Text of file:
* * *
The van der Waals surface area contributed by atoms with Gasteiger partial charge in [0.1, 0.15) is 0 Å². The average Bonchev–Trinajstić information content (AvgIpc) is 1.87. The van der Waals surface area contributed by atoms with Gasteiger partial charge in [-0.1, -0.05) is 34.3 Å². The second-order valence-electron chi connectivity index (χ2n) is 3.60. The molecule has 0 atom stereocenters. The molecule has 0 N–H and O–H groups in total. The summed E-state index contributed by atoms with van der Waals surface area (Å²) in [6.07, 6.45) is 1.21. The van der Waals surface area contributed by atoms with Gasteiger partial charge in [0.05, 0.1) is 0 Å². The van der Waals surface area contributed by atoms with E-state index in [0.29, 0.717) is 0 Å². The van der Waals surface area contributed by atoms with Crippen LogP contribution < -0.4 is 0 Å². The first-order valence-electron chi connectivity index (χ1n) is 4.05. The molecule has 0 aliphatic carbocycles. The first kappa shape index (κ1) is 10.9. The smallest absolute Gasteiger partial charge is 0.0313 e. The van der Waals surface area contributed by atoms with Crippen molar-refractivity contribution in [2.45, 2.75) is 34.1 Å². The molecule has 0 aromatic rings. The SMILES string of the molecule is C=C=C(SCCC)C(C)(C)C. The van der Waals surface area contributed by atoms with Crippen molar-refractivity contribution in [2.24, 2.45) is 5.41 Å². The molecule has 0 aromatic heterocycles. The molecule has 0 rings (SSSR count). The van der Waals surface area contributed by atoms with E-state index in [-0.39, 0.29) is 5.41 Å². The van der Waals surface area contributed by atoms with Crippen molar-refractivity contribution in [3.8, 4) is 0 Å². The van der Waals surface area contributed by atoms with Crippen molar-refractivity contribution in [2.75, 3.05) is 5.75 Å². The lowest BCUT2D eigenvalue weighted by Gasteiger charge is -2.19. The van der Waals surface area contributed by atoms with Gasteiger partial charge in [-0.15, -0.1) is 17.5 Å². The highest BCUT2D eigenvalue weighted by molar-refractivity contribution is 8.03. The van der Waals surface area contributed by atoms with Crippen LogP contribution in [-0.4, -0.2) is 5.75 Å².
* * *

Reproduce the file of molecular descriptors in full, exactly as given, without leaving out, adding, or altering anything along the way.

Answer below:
The van der Waals surface area contributed by atoms with Gasteiger partial charge in [0.1, 0.15) is 0 Å². The average Bonchev–Trinajstić information content (AvgIpc) is 1.87. The van der Waals surface area contributed by atoms with Gasteiger partial charge in [-0.1, -0.05) is 34.3 Å². The second-order valence-electron chi connectivity index (χ2n) is 3.60. The molecule has 0 atom stereocenters. The molecule has 0 N–H and O–H groups in total. The summed E-state index contributed by atoms with van der Waals surface area (Å²) in [6.07, 6.45) is 1.21. The van der Waals surface area contributed by atoms with Gasteiger partial charge in [0.05, 0.1) is 0 Å². The van der Waals surface area contributed by atoms with E-state index in [0.29, 0.717) is 0 Å². The van der Waals surface area contributed by atoms with Crippen LogP contribution < -0.4 is 0 Å². The first-order valence-electron chi connectivity index (χ1n) is 4.05. The molecule has 0 aliphatic carbocycles. The first kappa shape index (κ1) is 10.9. The smallest absolute Gasteiger partial charge is 0.0313 e. The van der Waals surface area contributed by atoms with Crippen molar-refractivity contribution in [2.45, 2.75) is 34.1 Å². The molecule has 0 aromatic rings. The SMILES string of the molecule is C=C=C(SCCC)C(C)(C)C. The van der Waals surface area contributed by atoms with Crippen molar-refractivity contribution in [2.24, 2.45) is 5.41 Å². The molecule has 0 aromatic heterocycles. The molecule has 0 rings (SSSR count). The van der Waals surface area contributed by atoms with E-state index in [-0.39, 0.29) is 5.41 Å². The van der Waals surface area contributed by atoms with Crippen molar-refractivity contribution in [3.8, 4) is 0 Å². The van der Waals surface area contributed by atoms with Crippen molar-refractivity contribution in [2.75, 3.05) is 5.75 Å². The lowest BCUT2D eigenvalue weighted by Gasteiger charge is -2.19. The van der Waals surface area contributed by atoms with Gasteiger partial charge in [-0.15, -0.1) is 17.5 Å². The highest BCUT2D eigenvalue weighted by molar-refractivity contribution is 8.03. The van der Waals surface area contributed by atoms with Crippen LogP contribution in [-0.4, -0.2) is 5.75 Å².